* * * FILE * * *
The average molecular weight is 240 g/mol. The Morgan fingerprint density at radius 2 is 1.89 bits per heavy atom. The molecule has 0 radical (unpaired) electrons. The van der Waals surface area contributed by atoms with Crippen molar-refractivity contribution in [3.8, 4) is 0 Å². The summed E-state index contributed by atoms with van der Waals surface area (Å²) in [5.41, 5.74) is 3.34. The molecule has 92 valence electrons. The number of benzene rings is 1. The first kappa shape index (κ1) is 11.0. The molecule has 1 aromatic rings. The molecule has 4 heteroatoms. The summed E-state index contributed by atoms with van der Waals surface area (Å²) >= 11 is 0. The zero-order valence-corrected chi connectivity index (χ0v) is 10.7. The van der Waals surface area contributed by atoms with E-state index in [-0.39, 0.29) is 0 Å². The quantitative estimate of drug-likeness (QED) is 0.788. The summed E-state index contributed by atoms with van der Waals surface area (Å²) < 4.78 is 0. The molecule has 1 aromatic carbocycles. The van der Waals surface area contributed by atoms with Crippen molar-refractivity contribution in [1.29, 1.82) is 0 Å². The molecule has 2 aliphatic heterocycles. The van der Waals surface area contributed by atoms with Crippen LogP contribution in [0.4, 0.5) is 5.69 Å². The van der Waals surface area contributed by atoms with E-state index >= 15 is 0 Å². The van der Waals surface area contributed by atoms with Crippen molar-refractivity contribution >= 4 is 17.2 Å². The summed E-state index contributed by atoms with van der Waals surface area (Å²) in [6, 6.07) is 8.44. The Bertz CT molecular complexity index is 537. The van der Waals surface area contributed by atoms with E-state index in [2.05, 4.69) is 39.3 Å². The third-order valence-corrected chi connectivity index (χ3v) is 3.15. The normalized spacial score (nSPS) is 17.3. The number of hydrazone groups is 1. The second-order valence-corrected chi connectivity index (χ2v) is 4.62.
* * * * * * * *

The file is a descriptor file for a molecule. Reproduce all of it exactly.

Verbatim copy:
The average molecular weight is 240 g/mol. The Morgan fingerprint density at radius 2 is 1.89 bits per heavy atom. The molecule has 0 radical (unpaired) electrons. The van der Waals surface area contributed by atoms with Crippen molar-refractivity contribution in [3.8, 4) is 0 Å². The summed E-state index contributed by atoms with van der Waals surface area (Å²) in [5.41, 5.74) is 3.34. The molecule has 92 valence electrons. The number of benzene rings is 1. The first kappa shape index (κ1) is 11.0. The molecule has 1 aromatic rings. The molecule has 4 heteroatoms. The summed E-state index contributed by atoms with van der Waals surface area (Å²) >= 11 is 0. The zero-order valence-corrected chi connectivity index (χ0v) is 10.7. The van der Waals surface area contributed by atoms with E-state index in [-0.39, 0.29) is 0 Å². The quantitative estimate of drug-likeness (QED) is 0.788. The summed E-state index contributed by atoms with van der Waals surface area (Å²) < 4.78 is 0. The molecule has 1 aromatic carbocycles. The van der Waals surface area contributed by atoms with Crippen molar-refractivity contribution in [1.29, 1.82) is 0 Å². The molecule has 2 aliphatic heterocycles. The van der Waals surface area contributed by atoms with Crippen LogP contribution in [0.4, 0.5) is 5.69 Å². The van der Waals surface area contributed by atoms with E-state index >= 15 is 0 Å². The van der Waals surface area contributed by atoms with Crippen molar-refractivity contribution >= 4 is 17.2 Å². The summed E-state index contributed by atoms with van der Waals surface area (Å²) in [6, 6.07) is 8.44. The Bertz CT molecular complexity index is 537. The van der Waals surface area contributed by atoms with E-state index in [2.05, 4.69) is 39.3 Å². The third-order valence-corrected chi connectivity index (χ3v) is 3.15. The normalized spacial score (nSPS) is 17.3. The number of hydrazone groups is 1. The second-order valence-corrected chi connectivity index (χ2v) is 4.62.